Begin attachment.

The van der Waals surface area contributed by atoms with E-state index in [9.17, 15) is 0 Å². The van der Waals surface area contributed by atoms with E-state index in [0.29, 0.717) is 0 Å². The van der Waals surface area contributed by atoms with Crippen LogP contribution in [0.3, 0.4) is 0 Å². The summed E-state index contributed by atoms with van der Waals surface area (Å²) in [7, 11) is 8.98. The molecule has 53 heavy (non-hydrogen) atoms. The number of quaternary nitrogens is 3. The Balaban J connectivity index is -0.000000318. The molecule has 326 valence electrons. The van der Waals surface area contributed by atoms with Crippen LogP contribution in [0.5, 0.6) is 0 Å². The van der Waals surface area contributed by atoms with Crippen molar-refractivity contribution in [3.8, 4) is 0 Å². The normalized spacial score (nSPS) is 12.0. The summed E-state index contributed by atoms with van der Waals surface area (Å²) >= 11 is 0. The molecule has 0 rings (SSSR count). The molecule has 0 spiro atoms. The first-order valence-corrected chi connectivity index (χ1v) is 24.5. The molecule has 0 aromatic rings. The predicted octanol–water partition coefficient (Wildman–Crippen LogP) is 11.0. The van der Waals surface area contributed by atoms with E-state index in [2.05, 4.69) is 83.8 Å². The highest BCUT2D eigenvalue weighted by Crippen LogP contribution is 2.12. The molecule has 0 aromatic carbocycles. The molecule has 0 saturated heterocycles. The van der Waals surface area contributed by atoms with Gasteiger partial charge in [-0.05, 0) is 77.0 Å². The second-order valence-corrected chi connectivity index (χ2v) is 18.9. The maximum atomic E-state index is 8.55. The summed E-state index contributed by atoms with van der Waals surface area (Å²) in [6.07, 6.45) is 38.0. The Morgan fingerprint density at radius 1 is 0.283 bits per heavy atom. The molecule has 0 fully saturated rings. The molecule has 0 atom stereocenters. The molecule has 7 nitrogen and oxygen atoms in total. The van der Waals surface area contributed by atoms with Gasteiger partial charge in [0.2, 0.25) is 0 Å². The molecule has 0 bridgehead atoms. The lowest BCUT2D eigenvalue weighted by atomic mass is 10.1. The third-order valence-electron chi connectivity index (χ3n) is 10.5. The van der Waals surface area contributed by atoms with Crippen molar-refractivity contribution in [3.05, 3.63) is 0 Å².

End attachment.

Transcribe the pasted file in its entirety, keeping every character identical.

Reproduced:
The van der Waals surface area contributed by atoms with E-state index in [9.17, 15) is 0 Å². The van der Waals surface area contributed by atoms with E-state index in [0.29, 0.717) is 0 Å². The van der Waals surface area contributed by atoms with Crippen LogP contribution in [0.3, 0.4) is 0 Å². The summed E-state index contributed by atoms with van der Waals surface area (Å²) in [7, 11) is 8.98. The molecule has 53 heavy (non-hydrogen) atoms. The number of quaternary nitrogens is 3. The Balaban J connectivity index is -0.000000318. The molecule has 326 valence electrons. The van der Waals surface area contributed by atoms with Crippen LogP contribution in [0.5, 0.6) is 0 Å². The van der Waals surface area contributed by atoms with Crippen molar-refractivity contribution in [3.8, 4) is 0 Å². The normalized spacial score (nSPS) is 12.0. The summed E-state index contributed by atoms with van der Waals surface area (Å²) >= 11 is 0. The molecule has 0 rings (SSSR count). The molecule has 0 spiro atoms. The first-order valence-corrected chi connectivity index (χ1v) is 24.5. The molecule has 0 aromatic rings. The predicted octanol–water partition coefficient (Wildman–Crippen LogP) is 11.0. The van der Waals surface area contributed by atoms with E-state index in [2.05, 4.69) is 83.8 Å². The highest BCUT2D eigenvalue weighted by Crippen LogP contribution is 2.12. The molecule has 0 aromatic carbocycles. The molecule has 0 saturated heterocycles. The van der Waals surface area contributed by atoms with Gasteiger partial charge in [-0.05, 0) is 77.0 Å². The second-order valence-corrected chi connectivity index (χ2v) is 18.9. The maximum atomic E-state index is 8.55. The summed E-state index contributed by atoms with van der Waals surface area (Å²) in [6.07, 6.45) is 38.0. The Morgan fingerprint density at radius 1 is 0.283 bits per heavy atom. The molecule has 0 fully saturated rings. The molecule has 0 atom stereocenters. The molecule has 7 nitrogen and oxygen atoms in total. The van der Waals surface area contributed by atoms with Gasteiger partial charge in [0.2, 0.25) is 0 Å². The molecule has 0 bridgehead atoms. The lowest BCUT2D eigenvalue weighted by atomic mass is 10.1. The third-order valence-electron chi connectivity index (χ3n) is 10.5. The van der Waals surface area contributed by atoms with Crippen molar-refractivity contribution in [3.05, 3.63) is 0 Å².